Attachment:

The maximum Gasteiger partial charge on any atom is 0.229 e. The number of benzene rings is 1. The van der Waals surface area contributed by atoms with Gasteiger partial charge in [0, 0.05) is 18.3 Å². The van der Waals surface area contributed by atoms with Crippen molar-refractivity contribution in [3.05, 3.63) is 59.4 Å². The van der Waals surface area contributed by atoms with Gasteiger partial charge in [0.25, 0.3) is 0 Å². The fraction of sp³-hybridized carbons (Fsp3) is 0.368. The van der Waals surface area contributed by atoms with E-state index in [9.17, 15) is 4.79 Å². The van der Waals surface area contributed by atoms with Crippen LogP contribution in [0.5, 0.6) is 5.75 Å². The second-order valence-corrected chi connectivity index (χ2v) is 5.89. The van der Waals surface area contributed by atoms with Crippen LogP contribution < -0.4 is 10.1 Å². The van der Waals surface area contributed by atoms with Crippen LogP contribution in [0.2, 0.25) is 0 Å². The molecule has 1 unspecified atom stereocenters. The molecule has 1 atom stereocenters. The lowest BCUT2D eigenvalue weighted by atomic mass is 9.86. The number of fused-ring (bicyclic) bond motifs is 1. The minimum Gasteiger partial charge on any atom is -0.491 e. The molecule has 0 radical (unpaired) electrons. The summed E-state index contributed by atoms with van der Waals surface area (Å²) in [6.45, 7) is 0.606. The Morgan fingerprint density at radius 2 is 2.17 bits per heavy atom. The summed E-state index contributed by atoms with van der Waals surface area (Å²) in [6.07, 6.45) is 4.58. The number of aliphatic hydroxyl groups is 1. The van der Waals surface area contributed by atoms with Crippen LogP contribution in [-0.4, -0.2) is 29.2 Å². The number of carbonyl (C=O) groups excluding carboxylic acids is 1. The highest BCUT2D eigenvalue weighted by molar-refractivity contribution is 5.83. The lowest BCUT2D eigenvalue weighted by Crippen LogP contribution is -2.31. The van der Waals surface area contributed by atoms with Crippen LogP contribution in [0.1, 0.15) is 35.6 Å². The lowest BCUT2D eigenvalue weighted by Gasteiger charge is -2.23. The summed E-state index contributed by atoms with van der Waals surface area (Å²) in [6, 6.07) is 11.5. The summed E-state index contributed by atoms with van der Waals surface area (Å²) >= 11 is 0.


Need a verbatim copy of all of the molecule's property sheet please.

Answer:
The maximum Gasteiger partial charge on any atom is 0.229 e. The number of benzene rings is 1. The van der Waals surface area contributed by atoms with Gasteiger partial charge in [0, 0.05) is 18.3 Å². The van der Waals surface area contributed by atoms with Crippen molar-refractivity contribution in [3.05, 3.63) is 59.4 Å². The van der Waals surface area contributed by atoms with Gasteiger partial charge in [0.25, 0.3) is 0 Å². The fraction of sp³-hybridized carbons (Fsp3) is 0.368. The van der Waals surface area contributed by atoms with E-state index in [9.17, 15) is 4.79 Å². The van der Waals surface area contributed by atoms with Crippen LogP contribution in [0.5, 0.6) is 5.75 Å². The second-order valence-corrected chi connectivity index (χ2v) is 5.89. The van der Waals surface area contributed by atoms with Crippen LogP contribution < -0.4 is 10.1 Å². The van der Waals surface area contributed by atoms with Crippen LogP contribution in [0.2, 0.25) is 0 Å². The molecule has 1 unspecified atom stereocenters. The molecule has 1 atom stereocenters. The lowest BCUT2D eigenvalue weighted by atomic mass is 9.86. The number of fused-ring (bicyclic) bond motifs is 1. The minimum Gasteiger partial charge on any atom is -0.491 e. The molecule has 0 radical (unpaired) electrons. The summed E-state index contributed by atoms with van der Waals surface area (Å²) in [6.45, 7) is 0.606. The Morgan fingerprint density at radius 2 is 2.17 bits per heavy atom. The summed E-state index contributed by atoms with van der Waals surface area (Å²) in [6.07, 6.45) is 4.58. The number of aliphatic hydroxyl groups is 1. The van der Waals surface area contributed by atoms with Crippen LogP contribution in [-0.4, -0.2) is 29.2 Å². The number of carbonyl (C=O) groups excluding carboxylic acids is 1. The highest BCUT2D eigenvalue weighted by molar-refractivity contribution is 5.83. The lowest BCUT2D eigenvalue weighted by Crippen LogP contribution is -2.31. The van der Waals surface area contributed by atoms with Crippen LogP contribution in [0.1, 0.15) is 35.6 Å². The lowest BCUT2D eigenvalue weighted by Gasteiger charge is -2.23. The summed E-state index contributed by atoms with van der Waals surface area (Å²) in [6, 6.07) is 11.5. The summed E-state index contributed by atoms with van der Waals surface area (Å²) >= 11 is 0.